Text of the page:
When it comes to hiking, there is a special language that is used by experienced hikers. This language can help to communicate information about the trail conditions and other relevant factors. Here's some more common terms hikers use about the route and conditions, and how they approach the hike itself:
This is the path that you will follow during your hike. Trails can be well-marked or more difficult to follow.
A blaze is a mark that is put on trees or other objects to indicate the trail. These marks can be helpful when the trail is not well-defined.
A footbridge is a bridge that is designed for pedestrians. Footbridges are often found over streams or other obstacles.
A scramble is a steep section of trail that may require the use of your hands to climb.
Out and Back Trail
Out and back trails are hiking trails that starts and ends at the same point. Hikers typically follow the trail in one direction until they reach the end, before turning around and retracing their steps back to the starting point. This type of trail is usually used for day hikes because it's not necessary to worry about getting back to your original starting point via a circular route. Out and back trails are popular because they offer a linear hiking experience without the need for transportation to a different starting or ending point. However, because hikers must double back on the same path, out and back trails can often feel repetitive.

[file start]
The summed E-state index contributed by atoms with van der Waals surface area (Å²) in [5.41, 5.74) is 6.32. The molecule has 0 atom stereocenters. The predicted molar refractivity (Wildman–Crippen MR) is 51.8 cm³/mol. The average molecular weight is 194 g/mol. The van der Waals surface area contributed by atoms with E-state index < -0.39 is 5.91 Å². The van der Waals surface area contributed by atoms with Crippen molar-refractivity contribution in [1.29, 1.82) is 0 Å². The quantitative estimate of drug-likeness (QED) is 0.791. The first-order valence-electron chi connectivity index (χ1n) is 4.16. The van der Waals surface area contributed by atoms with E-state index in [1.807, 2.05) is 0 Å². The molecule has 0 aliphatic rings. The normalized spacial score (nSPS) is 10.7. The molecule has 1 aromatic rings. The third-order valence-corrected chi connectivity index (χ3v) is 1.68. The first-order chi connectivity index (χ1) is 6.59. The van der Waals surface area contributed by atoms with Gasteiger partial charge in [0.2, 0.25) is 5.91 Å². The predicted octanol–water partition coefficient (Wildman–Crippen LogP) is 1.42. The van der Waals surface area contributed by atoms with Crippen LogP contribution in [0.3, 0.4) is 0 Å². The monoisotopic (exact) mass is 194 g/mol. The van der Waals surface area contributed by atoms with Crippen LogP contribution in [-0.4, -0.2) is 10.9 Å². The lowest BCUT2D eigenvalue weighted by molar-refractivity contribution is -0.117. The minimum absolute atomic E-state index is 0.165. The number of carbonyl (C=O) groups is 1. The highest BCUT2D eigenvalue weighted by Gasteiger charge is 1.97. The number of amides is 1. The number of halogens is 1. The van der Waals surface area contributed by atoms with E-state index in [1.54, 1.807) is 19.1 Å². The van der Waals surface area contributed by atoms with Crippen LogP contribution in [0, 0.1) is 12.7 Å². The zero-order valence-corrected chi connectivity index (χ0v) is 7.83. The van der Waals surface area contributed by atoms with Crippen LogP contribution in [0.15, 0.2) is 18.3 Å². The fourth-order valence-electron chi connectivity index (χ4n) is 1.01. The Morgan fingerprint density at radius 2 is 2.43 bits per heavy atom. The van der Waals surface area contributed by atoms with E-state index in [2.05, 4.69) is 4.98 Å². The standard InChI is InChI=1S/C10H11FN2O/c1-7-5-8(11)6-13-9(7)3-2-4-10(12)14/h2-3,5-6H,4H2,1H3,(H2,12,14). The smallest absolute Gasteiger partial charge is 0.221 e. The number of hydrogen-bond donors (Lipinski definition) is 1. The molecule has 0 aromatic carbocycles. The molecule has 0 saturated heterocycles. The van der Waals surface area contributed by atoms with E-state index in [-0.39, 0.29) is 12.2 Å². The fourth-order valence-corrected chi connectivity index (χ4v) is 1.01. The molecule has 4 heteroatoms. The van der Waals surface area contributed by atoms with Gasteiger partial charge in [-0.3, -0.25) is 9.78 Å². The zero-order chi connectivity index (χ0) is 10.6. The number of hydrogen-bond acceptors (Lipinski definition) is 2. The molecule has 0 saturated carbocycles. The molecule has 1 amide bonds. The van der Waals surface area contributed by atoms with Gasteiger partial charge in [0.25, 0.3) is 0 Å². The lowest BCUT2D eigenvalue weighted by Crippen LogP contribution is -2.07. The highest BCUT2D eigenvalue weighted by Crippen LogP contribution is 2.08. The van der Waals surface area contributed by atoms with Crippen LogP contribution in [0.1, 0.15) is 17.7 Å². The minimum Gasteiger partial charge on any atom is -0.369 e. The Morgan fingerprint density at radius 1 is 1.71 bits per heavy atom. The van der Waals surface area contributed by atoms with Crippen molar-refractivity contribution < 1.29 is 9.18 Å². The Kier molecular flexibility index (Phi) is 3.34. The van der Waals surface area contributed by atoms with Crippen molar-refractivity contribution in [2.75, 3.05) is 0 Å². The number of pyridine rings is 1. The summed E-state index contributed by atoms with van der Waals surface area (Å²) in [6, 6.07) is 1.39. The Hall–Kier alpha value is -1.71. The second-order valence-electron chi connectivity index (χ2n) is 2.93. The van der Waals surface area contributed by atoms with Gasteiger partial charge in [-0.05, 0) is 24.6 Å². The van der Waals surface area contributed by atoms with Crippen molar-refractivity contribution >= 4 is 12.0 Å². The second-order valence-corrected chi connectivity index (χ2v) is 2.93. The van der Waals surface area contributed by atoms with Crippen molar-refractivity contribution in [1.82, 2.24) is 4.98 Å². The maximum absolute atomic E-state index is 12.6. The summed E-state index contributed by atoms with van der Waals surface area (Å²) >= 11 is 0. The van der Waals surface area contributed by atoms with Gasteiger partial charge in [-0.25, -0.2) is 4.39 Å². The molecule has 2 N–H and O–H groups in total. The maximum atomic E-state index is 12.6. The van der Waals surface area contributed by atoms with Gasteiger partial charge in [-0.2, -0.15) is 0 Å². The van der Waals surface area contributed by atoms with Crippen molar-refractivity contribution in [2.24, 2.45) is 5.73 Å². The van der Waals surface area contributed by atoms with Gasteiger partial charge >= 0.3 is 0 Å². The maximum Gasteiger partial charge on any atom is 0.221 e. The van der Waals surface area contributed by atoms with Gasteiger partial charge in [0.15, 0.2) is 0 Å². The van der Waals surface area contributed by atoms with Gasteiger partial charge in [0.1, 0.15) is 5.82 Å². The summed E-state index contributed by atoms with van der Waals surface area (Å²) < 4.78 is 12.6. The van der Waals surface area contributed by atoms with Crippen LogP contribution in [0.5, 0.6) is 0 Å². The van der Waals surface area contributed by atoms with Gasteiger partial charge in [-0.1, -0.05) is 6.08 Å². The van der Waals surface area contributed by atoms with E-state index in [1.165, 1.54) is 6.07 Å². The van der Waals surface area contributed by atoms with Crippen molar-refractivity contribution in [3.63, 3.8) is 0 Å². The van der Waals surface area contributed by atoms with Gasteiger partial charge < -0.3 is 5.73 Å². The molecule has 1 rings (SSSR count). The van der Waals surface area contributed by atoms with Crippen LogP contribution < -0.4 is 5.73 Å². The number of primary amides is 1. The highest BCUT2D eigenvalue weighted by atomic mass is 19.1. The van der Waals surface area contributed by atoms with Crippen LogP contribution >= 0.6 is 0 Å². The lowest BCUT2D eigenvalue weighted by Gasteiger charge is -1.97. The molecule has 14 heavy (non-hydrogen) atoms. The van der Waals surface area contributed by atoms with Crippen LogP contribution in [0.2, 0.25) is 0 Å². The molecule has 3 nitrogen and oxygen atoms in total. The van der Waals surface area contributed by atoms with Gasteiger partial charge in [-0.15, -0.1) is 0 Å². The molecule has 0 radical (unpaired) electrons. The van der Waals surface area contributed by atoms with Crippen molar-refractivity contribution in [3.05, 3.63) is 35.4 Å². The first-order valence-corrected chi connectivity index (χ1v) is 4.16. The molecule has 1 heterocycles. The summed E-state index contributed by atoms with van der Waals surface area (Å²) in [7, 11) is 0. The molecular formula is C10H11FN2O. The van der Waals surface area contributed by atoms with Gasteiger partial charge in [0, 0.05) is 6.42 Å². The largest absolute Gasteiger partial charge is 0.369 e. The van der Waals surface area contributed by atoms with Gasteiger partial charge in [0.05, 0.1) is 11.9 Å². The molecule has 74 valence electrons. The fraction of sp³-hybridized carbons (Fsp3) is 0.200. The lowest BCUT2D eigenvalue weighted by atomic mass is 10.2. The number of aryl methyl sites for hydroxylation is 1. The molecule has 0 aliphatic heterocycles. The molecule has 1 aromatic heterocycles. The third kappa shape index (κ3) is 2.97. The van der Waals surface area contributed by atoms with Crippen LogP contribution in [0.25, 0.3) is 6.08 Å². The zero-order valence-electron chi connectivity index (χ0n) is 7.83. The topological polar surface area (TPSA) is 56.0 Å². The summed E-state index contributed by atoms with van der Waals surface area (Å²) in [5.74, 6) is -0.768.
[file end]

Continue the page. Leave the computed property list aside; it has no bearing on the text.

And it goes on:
A Point to Point Trail
A point to point trail is a type of route that starts at one location and ends at another typically following a linear path from one destination to another. This can make them ideal for long-distance hikes or multi-day backpacking trips, as hikers can simply follow the same trail from start to finish without having to worry about getting lost. Point to point trails can also be useful for linking together different parts of a larger trail system, so you get the variety of a round trip, without it being a loop trail. For example, the Appalachian Trail includes several point to point sections that connect its various segments together. Ultimately, point to point trails provide a straightforward way to reach a specific destination, making them a popular choice for both thru-hikers and day-hikers alike.